‘Extremis’ closes one arc, by answering the question of who is in the Vault, and opens another, as it begins a trilogy of episodes featuring some new monsters, the Monks.
The answer to the question of who is in the Vault is answered at the beginning of this episode. It’s Missy (Michelle Gomez). As for how she came to be there, that is told in flashbacks sprinkled throughout the episode. She was sentenced to be executed on a distant planet. A machine there is powerful enough to be destroy a condemned Timelord beyond all regeneration, and their law says this sentence must be carried out by another Timelord, who must then guard the remains for a thousand years, just in case. The Doctor has to carry out the sentence. Missy pleads for her life, and even says she’ll turn good. But she seemingly accepts her fate, and tells the Doctor she is his friend. The Doctor messes with the machine so it doesn’t kill Missy, but he keeps his oath to guard her in the Vault for a thousand years.
The main plot of the episode though focuses on another time. The Doctor is visited by the Holy See and even the Pope himself (Joseph Long), who knows of the Doctor from a document giving personal recommendation to him. This document was written in 1045, and is by Pope Benedict IX, (who, in this reality, was a woman).
The Holy See tell the Doctor of an ancient text titled Veritas (i.e, the truth), written in an unknown language. It has been translated, in fact it’s been translated many times, but everyone who has done so committed suicide soon after. Cardinal Angelo (Corrado Invernizzi) makes the point that some of these translators were devout believers who saw suicide as a sin. They chose to kill themselves, and in their view that meant they would probably go to Hell. The Holy See want the Doctor to try and read the Veritas.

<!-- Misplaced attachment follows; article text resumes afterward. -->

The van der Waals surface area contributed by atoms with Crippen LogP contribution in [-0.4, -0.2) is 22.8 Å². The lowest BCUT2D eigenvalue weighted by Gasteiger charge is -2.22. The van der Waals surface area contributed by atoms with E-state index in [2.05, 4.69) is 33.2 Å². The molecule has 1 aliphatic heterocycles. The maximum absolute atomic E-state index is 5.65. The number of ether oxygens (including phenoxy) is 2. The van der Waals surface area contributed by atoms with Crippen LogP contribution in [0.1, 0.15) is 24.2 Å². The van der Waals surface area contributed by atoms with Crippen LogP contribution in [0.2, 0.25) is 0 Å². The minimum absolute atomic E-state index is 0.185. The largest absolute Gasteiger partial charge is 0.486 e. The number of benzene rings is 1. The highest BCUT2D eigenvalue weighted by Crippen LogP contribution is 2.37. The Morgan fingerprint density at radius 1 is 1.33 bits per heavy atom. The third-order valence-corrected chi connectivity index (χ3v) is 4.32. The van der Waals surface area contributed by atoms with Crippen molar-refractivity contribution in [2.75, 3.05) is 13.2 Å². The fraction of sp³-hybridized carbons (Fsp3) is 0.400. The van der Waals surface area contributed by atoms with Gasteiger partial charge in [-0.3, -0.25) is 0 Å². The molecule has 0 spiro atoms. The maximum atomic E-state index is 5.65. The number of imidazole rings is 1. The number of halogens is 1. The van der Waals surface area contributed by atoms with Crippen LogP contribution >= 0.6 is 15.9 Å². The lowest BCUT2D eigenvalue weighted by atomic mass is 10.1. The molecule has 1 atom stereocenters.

Bill brings home a girl, Penny (Ronke Adekoluejo). But they are interrupted by the Pope coming out of Bill’s bedroom. Penny is freaked out, runs off. Bill is understandably a bit miffed at the Doctor, who bought the Pope there in the TARDIS, but goes in to join on this adventure.
They go to the Vatican, which has a top secret library filled with forbidden heretical texts. In the library, the Doctor, Bill, Nardole and Cardinal Angelo spot someone going into a bright light in a wall, which is a portal. There is also a priest in a bookcage, who has sent a copy of the translated Veritas text via email to a laptop. He has sent it to CERN, a European nuclear research particle physics laboratory, who have replied with a message “Pray for us”.
They hear a gunshot. The priest has killed himself. The Doctor tells Bill and Nardole to go to help him, he knows the priest is already dead, but wants to be left alone to read the Veritas.
Bill and Nardole find the priest’s body, and another portal. They decide to go in, and it leads them to the Pentagon! Going back, they are in a white room with lots of portals. One they go through leads to CERN.